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R v Anjem Choudary and Mohammed Rahman

Court Central Criminal Court, Great Britain (UK)
Case number T20150301
Decision title Sentencing remarks of Mr Justice Holroyde
Decision date 6 September 2016
Parties
  • Regina
  • Anjem Choudary
  • Mohammed Mizanur Rahman
Categories Terrorism
Keywords Incitement, Inviting Support, Islamic State, Social Media, Terrorism
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Summary

Anjem Choudary and Mohammed Rahman were both sentenced to 5.5 years’ imprisonment for inviting support for the Islamic State. Both men signed an oath of allegiance to the terrorist group that was published online and had broadcast a series of lectures online in which they denounced democracy and called for Muslims to support the establishment of the caliphate. In sentencing the two defendants, Justice Holroyde emphasised the seriousness of these offences, despite their indirect nature and the lack of violence directly caused, due to “the timing of [the] … communications, [the defendants’] high standing, the size of the audience [addressed] …, and the likelihood that those audiences would include impressionable persons who would be influenced by what” was said (p. 9). Upon release, both Mr. Choudary and Mr. Rahman will be subject to notification requirements for 15 years. 

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Procedural history

Mr. Choudary and Mr. Rahman were arrested on 25 September 2014 and pleaded not guilty to the charges.

They were found guilty by jury verdict on 28 July 2016 of having contravened Section 12 of the Terrorism Act 2000 (UK). 

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Legally relevant facts

Mr. Choudary and Mr. Rahman were convicted of “inviting support for the proscribed organisation known as” Islamic State, a crime punishable by up to 10 years’ imprisonment (p. 1). In particular, the defendants were found to have been signatories to an oath of allegiance to the Islamic State that was published online in 2014, and to have broadcast certain lectures in between August and September 2014 (p. 2). These lectures were entitled: “how Muslims assess the legitimacy of the caliphate” by Mr. Choudary; “duties of the khalifa and conditions for his removal” by Mr. Choudary; “hijrah” by Mr. Rahman; and “offer and acceptance for khalifa” by Mr. Rahman.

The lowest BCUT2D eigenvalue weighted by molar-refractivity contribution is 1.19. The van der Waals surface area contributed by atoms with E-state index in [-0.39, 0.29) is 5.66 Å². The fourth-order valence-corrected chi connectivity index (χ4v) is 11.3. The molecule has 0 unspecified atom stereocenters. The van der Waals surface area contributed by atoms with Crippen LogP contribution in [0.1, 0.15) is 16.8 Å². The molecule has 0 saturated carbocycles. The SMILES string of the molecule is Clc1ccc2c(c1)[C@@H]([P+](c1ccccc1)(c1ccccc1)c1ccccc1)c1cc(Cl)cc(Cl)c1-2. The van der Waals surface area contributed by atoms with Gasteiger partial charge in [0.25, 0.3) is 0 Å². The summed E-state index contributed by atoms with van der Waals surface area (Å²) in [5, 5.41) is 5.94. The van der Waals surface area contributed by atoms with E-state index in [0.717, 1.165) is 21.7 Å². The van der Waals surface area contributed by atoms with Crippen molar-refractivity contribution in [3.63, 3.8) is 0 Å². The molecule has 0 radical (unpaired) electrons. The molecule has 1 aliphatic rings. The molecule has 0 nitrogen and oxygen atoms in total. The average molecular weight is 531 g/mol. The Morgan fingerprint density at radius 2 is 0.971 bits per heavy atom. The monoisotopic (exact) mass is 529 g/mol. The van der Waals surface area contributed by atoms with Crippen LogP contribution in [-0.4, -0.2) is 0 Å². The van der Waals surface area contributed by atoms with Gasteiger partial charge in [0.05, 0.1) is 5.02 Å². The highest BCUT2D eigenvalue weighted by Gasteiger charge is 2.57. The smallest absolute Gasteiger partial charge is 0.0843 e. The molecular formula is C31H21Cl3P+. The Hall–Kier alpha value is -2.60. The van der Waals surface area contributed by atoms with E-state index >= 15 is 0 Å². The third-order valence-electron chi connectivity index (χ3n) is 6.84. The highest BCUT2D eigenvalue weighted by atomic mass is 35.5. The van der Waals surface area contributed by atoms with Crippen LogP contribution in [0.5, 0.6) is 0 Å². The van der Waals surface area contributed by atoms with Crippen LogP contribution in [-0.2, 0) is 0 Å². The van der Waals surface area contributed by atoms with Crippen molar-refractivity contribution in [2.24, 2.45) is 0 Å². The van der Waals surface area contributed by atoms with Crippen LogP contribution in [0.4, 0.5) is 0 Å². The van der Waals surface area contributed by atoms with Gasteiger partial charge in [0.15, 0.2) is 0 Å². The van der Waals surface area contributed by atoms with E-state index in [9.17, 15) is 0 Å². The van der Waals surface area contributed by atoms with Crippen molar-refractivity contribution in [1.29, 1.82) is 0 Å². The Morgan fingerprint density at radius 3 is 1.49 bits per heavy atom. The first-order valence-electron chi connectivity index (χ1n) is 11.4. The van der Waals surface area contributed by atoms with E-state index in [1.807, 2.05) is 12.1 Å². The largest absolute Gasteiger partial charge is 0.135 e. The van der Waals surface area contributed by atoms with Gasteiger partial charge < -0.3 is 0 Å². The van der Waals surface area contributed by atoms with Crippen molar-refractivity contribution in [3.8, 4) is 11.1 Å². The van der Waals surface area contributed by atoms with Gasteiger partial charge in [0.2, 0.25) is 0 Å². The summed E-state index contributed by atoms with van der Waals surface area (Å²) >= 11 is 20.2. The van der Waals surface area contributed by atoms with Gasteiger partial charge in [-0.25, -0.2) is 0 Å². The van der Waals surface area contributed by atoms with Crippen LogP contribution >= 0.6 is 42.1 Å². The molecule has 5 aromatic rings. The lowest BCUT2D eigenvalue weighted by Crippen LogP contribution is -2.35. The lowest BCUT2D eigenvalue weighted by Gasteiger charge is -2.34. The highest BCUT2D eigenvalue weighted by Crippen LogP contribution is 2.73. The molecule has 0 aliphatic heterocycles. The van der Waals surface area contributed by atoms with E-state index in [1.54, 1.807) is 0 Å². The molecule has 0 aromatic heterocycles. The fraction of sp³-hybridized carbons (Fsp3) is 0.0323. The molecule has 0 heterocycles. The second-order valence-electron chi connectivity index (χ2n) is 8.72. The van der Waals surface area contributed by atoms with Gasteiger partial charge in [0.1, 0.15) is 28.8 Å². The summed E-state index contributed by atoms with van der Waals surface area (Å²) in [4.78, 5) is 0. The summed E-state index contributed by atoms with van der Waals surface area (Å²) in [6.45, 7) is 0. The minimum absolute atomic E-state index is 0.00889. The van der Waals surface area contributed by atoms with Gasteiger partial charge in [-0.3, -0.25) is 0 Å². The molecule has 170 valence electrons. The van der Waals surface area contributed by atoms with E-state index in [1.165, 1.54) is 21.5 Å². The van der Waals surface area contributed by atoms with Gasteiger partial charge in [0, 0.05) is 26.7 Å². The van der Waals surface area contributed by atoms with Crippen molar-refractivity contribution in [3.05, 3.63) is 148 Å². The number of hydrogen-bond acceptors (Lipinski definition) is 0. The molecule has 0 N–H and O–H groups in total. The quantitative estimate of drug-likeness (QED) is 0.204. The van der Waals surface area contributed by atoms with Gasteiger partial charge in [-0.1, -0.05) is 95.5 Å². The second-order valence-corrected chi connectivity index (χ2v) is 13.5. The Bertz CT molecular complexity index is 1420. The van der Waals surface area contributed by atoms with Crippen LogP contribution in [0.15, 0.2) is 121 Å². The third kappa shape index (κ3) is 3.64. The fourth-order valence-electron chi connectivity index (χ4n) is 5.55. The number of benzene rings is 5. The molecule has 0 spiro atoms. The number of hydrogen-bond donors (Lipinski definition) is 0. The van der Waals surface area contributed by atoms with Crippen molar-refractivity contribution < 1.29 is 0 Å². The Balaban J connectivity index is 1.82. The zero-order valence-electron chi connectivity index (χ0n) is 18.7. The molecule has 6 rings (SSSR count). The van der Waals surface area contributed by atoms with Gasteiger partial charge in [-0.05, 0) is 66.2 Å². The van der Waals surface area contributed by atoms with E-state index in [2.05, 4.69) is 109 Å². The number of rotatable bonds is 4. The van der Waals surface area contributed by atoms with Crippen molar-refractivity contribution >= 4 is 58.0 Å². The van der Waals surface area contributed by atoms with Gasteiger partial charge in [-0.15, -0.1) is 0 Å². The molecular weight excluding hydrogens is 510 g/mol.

Within these lectures, Mr. Choudary stated that Islamic State was a legitimate caliphate, that Muslims were obliged to obey the legitimate caliph, Abu Bakr al Baghdadi, and “to fight those who differed from him” (pps. 3-4). Similarly, Mr. Rahman stressed in his lectures the duty of all capable Muslims to go to Dar al Islam or, presumably, the Islamic State, and that Abu Bakr al Baghdadi “was a legitimate caliph to whom true Muslims should give their allegiance” (p. 4). According to Justice Holroyde, the “message was that the caliphate established by [the Islamic State] … was legitimate and that all true Muslims must live under shariah and obey the legitimate caliph” (p. 5). Moreover, the speeches did not condemn the Islamic State’s use of violence nor did they provide any criticism of the group’s actions (p. 5).

However, Justice Holroyde acknowledged that Mr. Rahman and Mr. Choudary neither directly encouraged “any particular violent action” nor did “the evidence … show any specific link between anything … said and acts of violence by one or more of those who listened” (p. 2). 

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Core legal questions

  • Taking into consideration the relevant factors (eg the gravity of the crime, the aggravating circumstances and mitigating circumstances), what are the appropriate sentences for Anjem Choudary and Mohammed Rahman?